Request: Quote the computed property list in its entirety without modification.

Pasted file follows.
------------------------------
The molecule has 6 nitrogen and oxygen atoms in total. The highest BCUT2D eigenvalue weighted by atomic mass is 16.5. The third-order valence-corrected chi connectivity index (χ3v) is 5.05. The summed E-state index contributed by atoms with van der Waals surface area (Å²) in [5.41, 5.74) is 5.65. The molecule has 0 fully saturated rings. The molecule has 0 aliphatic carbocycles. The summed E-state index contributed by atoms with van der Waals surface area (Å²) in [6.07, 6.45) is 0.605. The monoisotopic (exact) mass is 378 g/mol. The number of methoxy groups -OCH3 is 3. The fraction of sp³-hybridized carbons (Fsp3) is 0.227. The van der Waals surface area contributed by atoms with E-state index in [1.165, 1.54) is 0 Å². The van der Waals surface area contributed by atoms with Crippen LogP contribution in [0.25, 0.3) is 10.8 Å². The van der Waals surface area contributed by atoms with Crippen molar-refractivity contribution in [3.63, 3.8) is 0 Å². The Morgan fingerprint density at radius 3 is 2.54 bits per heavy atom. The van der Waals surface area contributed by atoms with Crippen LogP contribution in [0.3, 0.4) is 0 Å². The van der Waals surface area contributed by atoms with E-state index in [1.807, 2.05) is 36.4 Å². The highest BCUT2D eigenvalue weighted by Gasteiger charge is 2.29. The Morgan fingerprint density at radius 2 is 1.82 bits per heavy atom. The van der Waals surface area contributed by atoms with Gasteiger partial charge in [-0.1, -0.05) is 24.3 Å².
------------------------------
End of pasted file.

The molecule has 6 nitrogen and oxygen atoms in total. The highest BCUT2D eigenvalue weighted by atomic mass is 16.5. The third-order valence-corrected chi connectivity index (χ3v) is 5.05. The summed E-state index contributed by atoms with van der Waals surface area (Å²) in [5.41, 5.74) is 5.65. The molecule has 0 fully saturated rings. The molecule has 0 aliphatic carbocycles. The summed E-state index contributed by atoms with van der Waals surface area (Å²) in [6.07, 6.45) is 0.605. The monoisotopic (exact) mass is 378 g/mol. The number of methoxy groups -OCH3 is 3. The fraction of sp³-hybridized carbons (Fsp3) is 0.227. The van der Waals surface area contributed by atoms with E-state index in [1.165, 1.54) is 0 Å². The van der Waals surface area contributed by atoms with Crippen LogP contribution in [0.25, 0.3) is 10.8 Å². The van der Waals surface area contributed by atoms with Crippen molar-refractivity contribution in [3.63, 3.8) is 0 Å². The Morgan fingerprint density at radius 3 is 2.54 bits per heavy atom. The van der Waals surface area contributed by atoms with Crippen LogP contribution in [0.3, 0.4) is 0 Å². The van der Waals surface area contributed by atoms with E-state index in [1.807, 2.05) is 36.4 Å². The highest BCUT2D eigenvalue weighted by Gasteiger charge is 2.29. The Morgan fingerprint density at radius 2 is 1.82 bits per heavy atom. The van der Waals surface area contributed by atoms with Gasteiger partial charge in [-0.1, -0.05) is 24.3 Å².